Senator Debbie Stabenow addressed two possible threats to the state of Michigan last Wednesday, July 12 - and only one of them was Kid Rock.
The same day the singer formerly known as Robert James Ritchie announced his intention to unseat Stabenow in the 2018 election, Stabenow and her fellow Michigan senator Gary Peters sent a letter to the acting chairwoman of the Federal Energy Regulatory Commission raising concerns about the construction of Energy Transfer Partners' (ETP) Rover pipeline, a 713-mile natural gas pipeline set to run through the state this fall.
The two democratic senators are calling on a pause in construction on a segment of the pipeline near Pinckney, a small town in Michigan's southeast, and a reexamination of the route.
"[The] final route that was selected will result in a high-pressure natural gas pipeline running less than 300 feet from a YMCA campground for children," the senators wrote. "In addition, the approved route will encircle 90 neighboring homes and pass under what we understand to be the only three roads available for evacuation and access by emergency responders in the event of a pipeline explosion."
Colette Breshears, a Genscape natural gas analyst who has been tracking Rover's progress, said a pause in construction on this particular segment would not necessarily delay the pipeline's overall construction schedule. That said, she noted that a decision by FERC to accede to the senators' requests could add additional costs.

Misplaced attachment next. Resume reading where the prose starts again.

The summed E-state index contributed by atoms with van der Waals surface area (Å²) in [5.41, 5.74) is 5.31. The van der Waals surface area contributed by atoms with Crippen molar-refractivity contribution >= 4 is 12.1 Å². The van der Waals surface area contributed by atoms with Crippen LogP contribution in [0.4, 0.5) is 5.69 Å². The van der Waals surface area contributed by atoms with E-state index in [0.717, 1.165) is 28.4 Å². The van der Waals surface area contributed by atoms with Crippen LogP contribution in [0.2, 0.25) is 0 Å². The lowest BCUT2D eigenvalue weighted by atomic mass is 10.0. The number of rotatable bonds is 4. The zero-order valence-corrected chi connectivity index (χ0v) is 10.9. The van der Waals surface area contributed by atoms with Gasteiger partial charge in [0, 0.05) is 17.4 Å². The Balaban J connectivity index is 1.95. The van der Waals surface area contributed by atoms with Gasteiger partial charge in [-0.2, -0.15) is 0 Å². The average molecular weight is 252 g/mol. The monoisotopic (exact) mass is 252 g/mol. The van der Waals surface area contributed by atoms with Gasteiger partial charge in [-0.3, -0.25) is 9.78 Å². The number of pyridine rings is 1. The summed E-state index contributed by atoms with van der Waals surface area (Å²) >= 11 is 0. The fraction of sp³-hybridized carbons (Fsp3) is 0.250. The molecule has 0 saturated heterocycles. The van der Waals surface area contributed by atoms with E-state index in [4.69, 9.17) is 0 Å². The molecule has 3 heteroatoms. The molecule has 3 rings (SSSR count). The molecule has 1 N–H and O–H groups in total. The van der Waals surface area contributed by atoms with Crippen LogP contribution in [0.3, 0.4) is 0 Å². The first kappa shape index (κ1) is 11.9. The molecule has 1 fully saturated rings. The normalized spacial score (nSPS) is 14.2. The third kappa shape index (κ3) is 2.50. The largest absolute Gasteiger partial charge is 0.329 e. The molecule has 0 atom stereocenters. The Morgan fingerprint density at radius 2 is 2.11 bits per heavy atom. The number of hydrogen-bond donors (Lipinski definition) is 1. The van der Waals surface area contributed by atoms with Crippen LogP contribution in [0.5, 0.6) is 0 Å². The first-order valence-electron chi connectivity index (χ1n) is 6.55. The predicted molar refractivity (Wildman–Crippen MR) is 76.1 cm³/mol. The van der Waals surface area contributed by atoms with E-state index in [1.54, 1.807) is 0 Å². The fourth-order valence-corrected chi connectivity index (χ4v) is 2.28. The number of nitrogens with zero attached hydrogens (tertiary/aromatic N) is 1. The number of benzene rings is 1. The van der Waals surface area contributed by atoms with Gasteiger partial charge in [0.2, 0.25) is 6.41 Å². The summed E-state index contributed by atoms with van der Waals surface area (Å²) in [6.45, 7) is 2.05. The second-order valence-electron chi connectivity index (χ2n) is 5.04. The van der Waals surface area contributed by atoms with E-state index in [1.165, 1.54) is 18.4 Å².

"It may be difficult to 'skip' this section and come back at a later time due to the logistics needed for pipe and heavy machine delivery which could introduce additional cost and delay if the current construction schedule does not allow enough buffer time," Breshears said in an email.
Rover's construction contracts require it to pay between $800,000 and $1.3 million a day for delays, according to the company's filings with FERC. In addition, the company owes its contractors between $407,000 and $687,000 for so-called "move-around costs," should the company have to complete segments out of order.
Breshears said it was unlikely that further review from FERC would result in a different route, given that the commission reviews alternative routes during earlier phases of the approval process. In their letter, the senators suggested that Rover used "incorrect terminology" when discussing the route proposal.
The senators were not immediately available for comment, and it was not clear what incorrect terminology they were referring to. In a brief notice issued Thursday, July 13, FERC's Office of Enforcement said that Rover did "not fully and forthrightly disclose all relevant information" during the approval process, though that investigation appears to be regarding environmental issues. FERC did not disclose the details of the investigation.
Investors in Energy Transfer and its parent company, Energy Transfer Equity (ETE) , tend to be sensitive to delays in pipeline construction. Rover has already been facing delays after a 2 million gallon spill in April that led FERC to order a halt in horizontal drilling in certain crucial segments.
DTE Energy (DTE) , which is behind a proposed pipeline that will compete with Rover, is a major donor to both Stabenow and Peters. The company is Stabenow's third largest donor, having contributed $84,350 between 2011 and 2016, according to OpenSecrets. The company is Peters's eighth largest donor, having contributed $75,550 since 2007. That data includes contributions from DTE's political action committees, employees, owners, and those individuals' immediate families.
A spokesperson for Energy Transfer said in an email that they "look forward to continuing constructive dialogue on the project."